Types of accommodation


Country Report: Types of accommodation Last updated: 08/04/22


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Accommodation may be collective i.e. a centre, or in individual reception facilities i.e. a house, studio or flat,[1] depending on the profile of the asylum seeker and the phase of the asylum procedure the asylum seeker is in (see section on Forms and Levels of Material Reception Conditions).

The Fedasil was established in 2001 to manage the network of reception centres in an efficient and coordinated way and has fallen under the competence of the Secretary of State for Migration and Integration since the end of 2011. Fedasil is in charge of the management and coordination of the network, which includes collective and individual reception places, in addition to other responsibilities such as coordinating the voluntary return programs, the observation and orientation of unaccompanied children and the integration of reception facilities in the municipalities.[2] To implement its coordinating and executing competencies, Fedasil regularly issues instructions on different aspects of material reception conditions in practice.

The practical organisation is done in partnership between government bodies, NGOs and private partners.[3] Currently, the partners for collective reception are Croix Rouge, Rode Kruis, AGAJ, AJW, Caritas International, Mutualité Socialiste, Privé and Samu Social.[4] The communal PCSW are important partners for individual reception.

During 2016 and 2017 the government closed 10,000 reception places, a lot of which were created during 2015 when Belgium registered many new asylum seekers’ arrivals . At the beginning of 2018, the government decided to close an additional 2,500 collective reception places and 4,000 individual places. By the summer of 2018, it became clear that, due to these closures and a growing number of asylum requests in comparison to the previous year, there would not be enough places left. The government then decided – at the end of September 2018 – to keep open 7 collective centres that were initially supposed to close. At the end of 2018, the capacity of the reception system was still too limited, forcing the immigration office to refuse the applications for international protection of asylum seekers and thus their access to the reception system (see Right to shelter and assignment to a centre). In order to be able to provide more accommodations, the closure of many individual places was postponed as well.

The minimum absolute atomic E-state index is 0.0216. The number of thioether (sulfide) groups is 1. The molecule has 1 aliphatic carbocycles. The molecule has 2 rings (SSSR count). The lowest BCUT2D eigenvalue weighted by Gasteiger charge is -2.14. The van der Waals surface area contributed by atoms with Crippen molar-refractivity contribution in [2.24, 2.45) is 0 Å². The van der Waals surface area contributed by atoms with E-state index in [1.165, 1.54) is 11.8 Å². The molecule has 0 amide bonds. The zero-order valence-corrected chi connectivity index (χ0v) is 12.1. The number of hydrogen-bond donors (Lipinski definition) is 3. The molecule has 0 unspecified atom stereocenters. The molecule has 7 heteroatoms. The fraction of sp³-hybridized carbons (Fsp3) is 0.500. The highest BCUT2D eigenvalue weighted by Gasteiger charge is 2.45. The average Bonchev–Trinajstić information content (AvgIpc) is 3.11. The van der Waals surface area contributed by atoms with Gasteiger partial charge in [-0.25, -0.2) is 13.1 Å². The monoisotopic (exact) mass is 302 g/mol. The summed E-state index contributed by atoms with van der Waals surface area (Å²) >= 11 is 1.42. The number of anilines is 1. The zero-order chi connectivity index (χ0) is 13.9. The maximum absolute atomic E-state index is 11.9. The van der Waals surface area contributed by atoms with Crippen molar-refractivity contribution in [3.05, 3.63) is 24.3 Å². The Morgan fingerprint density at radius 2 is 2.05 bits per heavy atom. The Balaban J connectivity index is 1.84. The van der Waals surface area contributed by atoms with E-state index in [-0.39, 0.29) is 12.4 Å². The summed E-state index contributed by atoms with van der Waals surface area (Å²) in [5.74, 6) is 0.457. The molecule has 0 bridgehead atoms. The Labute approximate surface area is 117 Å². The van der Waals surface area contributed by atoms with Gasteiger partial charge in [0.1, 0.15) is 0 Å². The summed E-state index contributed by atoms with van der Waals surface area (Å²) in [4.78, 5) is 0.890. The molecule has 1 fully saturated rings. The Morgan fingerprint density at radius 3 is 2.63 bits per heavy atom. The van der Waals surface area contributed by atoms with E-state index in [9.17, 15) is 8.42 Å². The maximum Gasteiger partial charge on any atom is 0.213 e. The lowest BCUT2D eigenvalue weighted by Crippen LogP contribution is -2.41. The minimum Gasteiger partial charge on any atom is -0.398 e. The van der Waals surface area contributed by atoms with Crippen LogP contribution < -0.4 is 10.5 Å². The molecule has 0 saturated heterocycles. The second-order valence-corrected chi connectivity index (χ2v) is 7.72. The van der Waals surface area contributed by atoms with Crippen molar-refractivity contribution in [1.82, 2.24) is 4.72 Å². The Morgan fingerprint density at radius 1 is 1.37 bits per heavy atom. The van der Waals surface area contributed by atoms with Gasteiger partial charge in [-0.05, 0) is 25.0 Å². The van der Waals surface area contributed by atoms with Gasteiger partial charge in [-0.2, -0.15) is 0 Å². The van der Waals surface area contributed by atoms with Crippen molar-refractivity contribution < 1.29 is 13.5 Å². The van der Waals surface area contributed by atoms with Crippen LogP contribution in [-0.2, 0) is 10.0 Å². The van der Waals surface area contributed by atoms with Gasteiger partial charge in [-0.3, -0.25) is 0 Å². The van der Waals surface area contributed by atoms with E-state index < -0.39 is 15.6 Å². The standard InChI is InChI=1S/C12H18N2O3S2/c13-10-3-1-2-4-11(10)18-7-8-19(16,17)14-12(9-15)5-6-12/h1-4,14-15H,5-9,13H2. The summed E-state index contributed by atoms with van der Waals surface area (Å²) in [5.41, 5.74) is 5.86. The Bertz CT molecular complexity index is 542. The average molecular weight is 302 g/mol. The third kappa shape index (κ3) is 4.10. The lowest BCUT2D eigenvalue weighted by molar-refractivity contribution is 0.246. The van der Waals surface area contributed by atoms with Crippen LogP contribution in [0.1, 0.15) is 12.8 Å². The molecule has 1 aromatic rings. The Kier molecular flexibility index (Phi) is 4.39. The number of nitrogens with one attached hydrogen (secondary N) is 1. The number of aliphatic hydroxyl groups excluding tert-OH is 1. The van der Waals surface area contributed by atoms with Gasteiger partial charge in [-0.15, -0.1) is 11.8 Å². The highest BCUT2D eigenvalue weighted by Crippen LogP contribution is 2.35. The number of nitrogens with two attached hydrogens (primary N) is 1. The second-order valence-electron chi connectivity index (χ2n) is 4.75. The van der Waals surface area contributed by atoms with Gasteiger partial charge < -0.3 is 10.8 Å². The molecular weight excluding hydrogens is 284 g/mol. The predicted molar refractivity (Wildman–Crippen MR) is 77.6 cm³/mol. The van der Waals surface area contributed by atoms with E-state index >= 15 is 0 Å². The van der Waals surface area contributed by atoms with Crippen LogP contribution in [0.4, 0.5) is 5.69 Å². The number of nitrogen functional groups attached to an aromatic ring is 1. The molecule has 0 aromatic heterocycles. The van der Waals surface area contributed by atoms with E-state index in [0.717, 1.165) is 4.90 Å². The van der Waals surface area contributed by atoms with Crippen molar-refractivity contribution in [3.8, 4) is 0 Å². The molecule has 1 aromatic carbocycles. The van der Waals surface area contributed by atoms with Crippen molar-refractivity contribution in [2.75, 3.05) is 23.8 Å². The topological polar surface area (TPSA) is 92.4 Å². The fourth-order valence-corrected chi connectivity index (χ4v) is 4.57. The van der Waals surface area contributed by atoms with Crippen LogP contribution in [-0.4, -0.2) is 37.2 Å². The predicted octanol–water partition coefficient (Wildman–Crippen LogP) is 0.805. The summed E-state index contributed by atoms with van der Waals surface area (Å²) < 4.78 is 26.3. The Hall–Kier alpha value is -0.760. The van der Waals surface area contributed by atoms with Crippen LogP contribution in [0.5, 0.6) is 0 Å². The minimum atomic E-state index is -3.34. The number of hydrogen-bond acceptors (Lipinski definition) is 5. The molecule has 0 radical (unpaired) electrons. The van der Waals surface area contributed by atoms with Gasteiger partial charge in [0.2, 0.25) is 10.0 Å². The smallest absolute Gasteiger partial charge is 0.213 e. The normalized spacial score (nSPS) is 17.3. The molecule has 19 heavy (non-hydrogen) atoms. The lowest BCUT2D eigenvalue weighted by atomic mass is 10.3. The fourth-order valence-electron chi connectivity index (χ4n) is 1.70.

During 2019, this precarious situation persisted and the lack of staff at the Immigration Office and the CGRS resulted in lengthy asylum procedures, thus forcing Fedasil to continuously open new places throughout the year. Amongst these new places, many places included tents and containers that were not adequate to meet the needs of certain applicants.[5] This situation also led to the introduction of new instructions by Fedasil limiting the reception conditions for several categories of asylum seekers (see Right to reception: Dublin procedure and Right to reception: Applicants with a protection status in another EU Member State).[6]

In the course of 2020, 14 new reception centres were opened, while 3 centres were closed down.[7] Combined with a significant decrease of asylum applications of 39% in 2020, this led to a decrease of occupancy rate of the reception system to 85% as of 1 January 2021. In his policy note, the current Secretary of State for migration aims to develop a stable, but flexible reception system.[8] Fedasil announced it would continue to look for new reception places in 2021, in order to ensure flexibility in case of fluctuations of the influx of asylum seekers.[9]